Hipkins grants Fiji $11m in climate crisis aid as Rabuka renews NZ links

Prime Ministers Sitiveni Rabuka of Fiji (left) and Chris Hipkins of New Zealand
Prime Ministers Sitiveni Rabuka of Fiji (left) and Chris Hipkins of New Zealand . . . both nations have regularly collaborated on climate disasters. Image: RNZ Pacific

By RNZ reporters and Rachael Nath of RNZ Pacific

Fiji Prime Minister Sitiveni Rabuka was welcomed to the New Zealand Parliament yesterday while on his first official trip to Aotearoa since being elected as PM in December.

New Zealand Prime Minister Chris Hipkins announced just over NZ$11.1 million in climate change support for Fiji.

Hipkins said he had “an inspired discussion” with Rabuka on how they could further cooperate on combating the effects of climate change.

He said it remained the single greatest threat to lives and livelihoods in the Pacific region.

Rabuka welcomed the finance boost saying it would support the implementation of renewable energy projects, infrastructure resilience, and climate policy.

Hipkins noted both nations regularly collaborated on climate disasters.

“I want to take this opportunity to publicly thank Fiji for their defence and emergency personnel assistance following Cyclone Gabrielle,” Hipkins said.

‘Long-standing links’
“We are connected by long-standing people-to-people, sporting, economic and cultural links, and through the Fijian communities who have made New Zealand their home.

“We are connected by the depth of our cooperation across a broad range of sectors including defence, policing, health, trade and industry, education, fisheries, climate change and disaster management to name a few.

“I know that New Zealand and Fiji, alongside other Pacific Island Forum leaders, share an ambitious vision for the social, cultural and environmental economic resilience of the region where we are strong, prosperous and secure.

“We know we are stronger when we combine our efforts and focus on Pacific regionalism and the priorities of the Blue Pacific continents.”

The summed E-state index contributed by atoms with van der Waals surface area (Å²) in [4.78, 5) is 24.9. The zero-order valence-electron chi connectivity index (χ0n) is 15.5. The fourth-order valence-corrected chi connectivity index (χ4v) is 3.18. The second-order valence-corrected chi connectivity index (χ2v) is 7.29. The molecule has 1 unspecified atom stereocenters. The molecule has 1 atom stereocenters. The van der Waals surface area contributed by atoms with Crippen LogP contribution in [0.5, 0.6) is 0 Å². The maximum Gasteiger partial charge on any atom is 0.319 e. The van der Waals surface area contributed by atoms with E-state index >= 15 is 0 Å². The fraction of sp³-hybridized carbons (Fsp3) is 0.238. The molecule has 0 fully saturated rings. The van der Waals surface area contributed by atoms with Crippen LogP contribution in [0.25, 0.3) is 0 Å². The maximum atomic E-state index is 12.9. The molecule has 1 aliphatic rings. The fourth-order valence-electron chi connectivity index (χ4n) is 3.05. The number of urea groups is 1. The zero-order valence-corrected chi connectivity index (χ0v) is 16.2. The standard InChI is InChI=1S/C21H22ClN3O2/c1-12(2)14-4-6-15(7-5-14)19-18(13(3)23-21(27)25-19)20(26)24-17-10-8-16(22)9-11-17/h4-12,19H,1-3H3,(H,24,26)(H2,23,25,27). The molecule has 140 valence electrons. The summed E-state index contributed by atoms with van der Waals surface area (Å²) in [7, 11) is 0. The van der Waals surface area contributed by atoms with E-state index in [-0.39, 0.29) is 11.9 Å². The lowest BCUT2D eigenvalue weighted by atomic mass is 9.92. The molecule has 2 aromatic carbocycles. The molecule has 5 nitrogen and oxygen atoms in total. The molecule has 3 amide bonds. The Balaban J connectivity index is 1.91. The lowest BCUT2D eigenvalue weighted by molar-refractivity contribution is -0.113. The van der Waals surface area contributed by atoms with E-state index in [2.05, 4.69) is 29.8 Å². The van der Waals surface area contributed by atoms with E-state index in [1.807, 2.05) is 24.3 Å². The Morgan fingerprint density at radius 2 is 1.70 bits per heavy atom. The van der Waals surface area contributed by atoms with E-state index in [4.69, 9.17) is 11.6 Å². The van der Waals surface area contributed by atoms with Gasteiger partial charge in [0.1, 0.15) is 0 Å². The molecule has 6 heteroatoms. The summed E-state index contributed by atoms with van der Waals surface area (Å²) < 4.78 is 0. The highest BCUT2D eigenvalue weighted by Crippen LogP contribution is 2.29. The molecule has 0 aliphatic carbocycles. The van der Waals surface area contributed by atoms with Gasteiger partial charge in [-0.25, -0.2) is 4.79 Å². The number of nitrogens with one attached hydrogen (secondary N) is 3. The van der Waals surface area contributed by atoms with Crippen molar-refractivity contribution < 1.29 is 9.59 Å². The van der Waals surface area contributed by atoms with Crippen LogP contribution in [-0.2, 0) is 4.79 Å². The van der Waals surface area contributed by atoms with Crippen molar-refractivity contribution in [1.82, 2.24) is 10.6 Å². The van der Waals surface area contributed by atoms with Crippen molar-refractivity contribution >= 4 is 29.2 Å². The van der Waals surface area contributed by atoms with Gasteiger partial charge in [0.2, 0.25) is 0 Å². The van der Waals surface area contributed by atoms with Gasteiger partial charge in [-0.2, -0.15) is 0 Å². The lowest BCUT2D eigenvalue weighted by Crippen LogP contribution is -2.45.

In response, Rabuka acknowledged the traditional owners of the land and paid respect to elders past and present.

He said his visit was to discuss ways forward for both countries, following covid-19.

“Exactly a month ago, the WHO declared covid-19 over as a global health emergency. Seven million deaths later, the global economy is still recovering,” Rabuka said.

‘Serious’ about Fiji economy
“The people’s coalition government that I lead is serious about growing our economy and my engagement here reflects that.”

He said the Fiji government was keen to work harder to boost its export capacity to New Zealand and pleased to see bilateral relations had continued to strengthen over the years.

Fiji PM Sitiveni Rabuka meets New Zealand PM Chris Hipkins in Wellington.
Fiji PM Sitiveni Rabuka (right, partially obscured) meets New Zealand PM Chris Hipkins in Wellington yesterday. Image: Koroi Hawkins/RNZ Pacific

On Monday, Rabuka met the Fijian community in Auckland and the following night community members in Wellington.

The official visit also comes 25 years after Rabuka last visited the country in an official capacity when he was previously Prime Minister.

The visit is also signifcant for the Fijian community as they had welcomed a Fiji prime minister for the first time in 16 years.

More than 500 Fijians in Auckland turned up to the Mahatma Gandhi Centre to welcome Rabuka and his wife, Sulueti, where they were accorded a full traditional welcome ceremony.

Community thanked for support
Rabuka thanked the community for its ongoing support for Fiji.

“You have left Fiji but continue to play an important role in Fiji. Thank you for keeping Fiji in your lives,” he said.

Rabuka informed the community that their financial support had contributed greatly as Fiji battled its unprecented economic crisis, with the World Bank reporting its debt levels reaching 90 percent of GDP last year.

In 2022, Fiji received more than F$1 billion in remittances which prove to be a saving grace during the height of the pandemic which caused great financial strain for Fijians.

Rabuka spoke about the success of national events such as Girmit Day and the reconvening of the Great Council of Chiefs and Ratu Sukuna Day.

President of the Fiji Girmit Foundation Krish Naidu thanked Rabuka for honouring his promise to the community.

Girmitiya holiday promise
“When the Prime Minister visited us last year, we asked for a public holiday to mark the contributions of the Girmitiyas, and told us if he made [it into] government he would do that.

“He lived up to his words. He is an honourable man.”

Naidu added that Rabuka’s visit was extremely crucial to the Fijian community.

“We look forward to this week with the Prime Minister building the much-needed aroha, loloma, and love between Fiji and NZ, which has been lost for 16 years,” he added.

The Fiji Prime Minister returns to Fiji today.

This article is republished under a community partnership agreement with RNZ.

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